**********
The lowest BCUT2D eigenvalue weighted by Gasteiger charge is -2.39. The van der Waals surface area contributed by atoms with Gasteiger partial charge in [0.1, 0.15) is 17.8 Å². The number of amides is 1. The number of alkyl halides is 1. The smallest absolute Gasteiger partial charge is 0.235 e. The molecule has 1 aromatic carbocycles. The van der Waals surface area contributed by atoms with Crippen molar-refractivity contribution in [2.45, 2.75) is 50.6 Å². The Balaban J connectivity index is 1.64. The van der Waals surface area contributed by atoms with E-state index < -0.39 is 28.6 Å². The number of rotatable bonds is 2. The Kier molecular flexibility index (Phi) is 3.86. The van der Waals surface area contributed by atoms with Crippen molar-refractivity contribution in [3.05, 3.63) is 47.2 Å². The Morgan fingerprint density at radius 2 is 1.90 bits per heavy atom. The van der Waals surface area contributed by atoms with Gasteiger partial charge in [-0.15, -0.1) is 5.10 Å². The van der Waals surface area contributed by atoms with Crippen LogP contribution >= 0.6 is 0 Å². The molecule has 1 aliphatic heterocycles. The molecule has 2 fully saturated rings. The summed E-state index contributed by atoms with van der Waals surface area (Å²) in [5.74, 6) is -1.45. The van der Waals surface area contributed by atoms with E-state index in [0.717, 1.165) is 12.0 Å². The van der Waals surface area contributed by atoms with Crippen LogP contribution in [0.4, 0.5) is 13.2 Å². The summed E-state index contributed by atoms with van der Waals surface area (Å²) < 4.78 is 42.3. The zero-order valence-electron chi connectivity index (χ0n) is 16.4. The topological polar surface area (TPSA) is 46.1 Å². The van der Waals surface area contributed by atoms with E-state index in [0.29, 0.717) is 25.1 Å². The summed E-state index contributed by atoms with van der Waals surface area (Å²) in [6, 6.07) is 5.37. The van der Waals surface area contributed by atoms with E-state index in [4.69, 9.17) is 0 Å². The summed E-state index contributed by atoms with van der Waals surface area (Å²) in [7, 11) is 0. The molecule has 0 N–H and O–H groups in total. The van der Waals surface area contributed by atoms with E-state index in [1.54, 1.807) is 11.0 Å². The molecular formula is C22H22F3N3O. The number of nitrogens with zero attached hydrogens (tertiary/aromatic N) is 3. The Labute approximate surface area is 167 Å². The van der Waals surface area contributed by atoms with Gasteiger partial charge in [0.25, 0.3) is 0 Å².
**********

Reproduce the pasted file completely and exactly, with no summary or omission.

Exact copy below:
The lowest BCUT2D eigenvalue weighted by Gasteiger charge is -2.39. The van der Waals surface area contributed by atoms with Gasteiger partial charge in [0.1, 0.15) is 17.8 Å². The number of amides is 1. The number of alkyl halides is 1. The smallest absolute Gasteiger partial charge is 0.235 e. The molecule has 1 aromatic carbocycles. The van der Waals surface area contributed by atoms with Crippen molar-refractivity contribution in [2.45, 2.75) is 50.6 Å². The Balaban J connectivity index is 1.64. The van der Waals surface area contributed by atoms with E-state index < -0.39 is 28.6 Å². The number of rotatable bonds is 2. The Kier molecular flexibility index (Phi) is 3.86. The van der Waals surface area contributed by atoms with Crippen molar-refractivity contribution in [3.05, 3.63) is 47.2 Å². The Morgan fingerprint density at radius 2 is 1.90 bits per heavy atom. The van der Waals surface area contributed by atoms with Gasteiger partial charge in [-0.15, -0.1) is 5.10 Å². The van der Waals surface area contributed by atoms with Crippen LogP contribution >= 0.6 is 0 Å². The molecule has 1 aliphatic heterocycles. The molecule has 2 fully saturated rings. The summed E-state index contributed by atoms with van der Waals surface area (Å²) in [5.74, 6) is -1.45. The van der Waals surface area contributed by atoms with E-state index in [0.717, 1.165) is 12.0 Å². The van der Waals surface area contributed by atoms with Crippen LogP contribution in [0.4, 0.5) is 13.2 Å². The summed E-state index contributed by atoms with van der Waals surface area (Å²) < 4.78 is 42.3. The zero-order valence-electron chi connectivity index (χ0n) is 16.4. The topological polar surface area (TPSA) is 46.1 Å². The van der Waals surface area contributed by atoms with E-state index in [0.29, 0.717) is 25.1 Å². The summed E-state index contributed by atoms with van der Waals surface area (Å²) in [6, 6.07) is 5.37. The van der Waals surface area contributed by atoms with E-state index in [4.69, 9.17) is 0 Å². The summed E-state index contributed by atoms with van der Waals surface area (Å²) in [7, 11) is 0. The molecule has 0 N–H and O–H groups in total. The van der Waals surface area contributed by atoms with E-state index in [1.54, 1.807) is 11.0 Å². The molecular formula is C22H22F3N3O. The number of nitrogens with zero attached hydrogens (tertiary/aromatic N) is 3. The Labute approximate surface area is 167 Å². The van der Waals surface area contributed by atoms with Gasteiger partial charge in [0.25, 0.3) is 0 Å².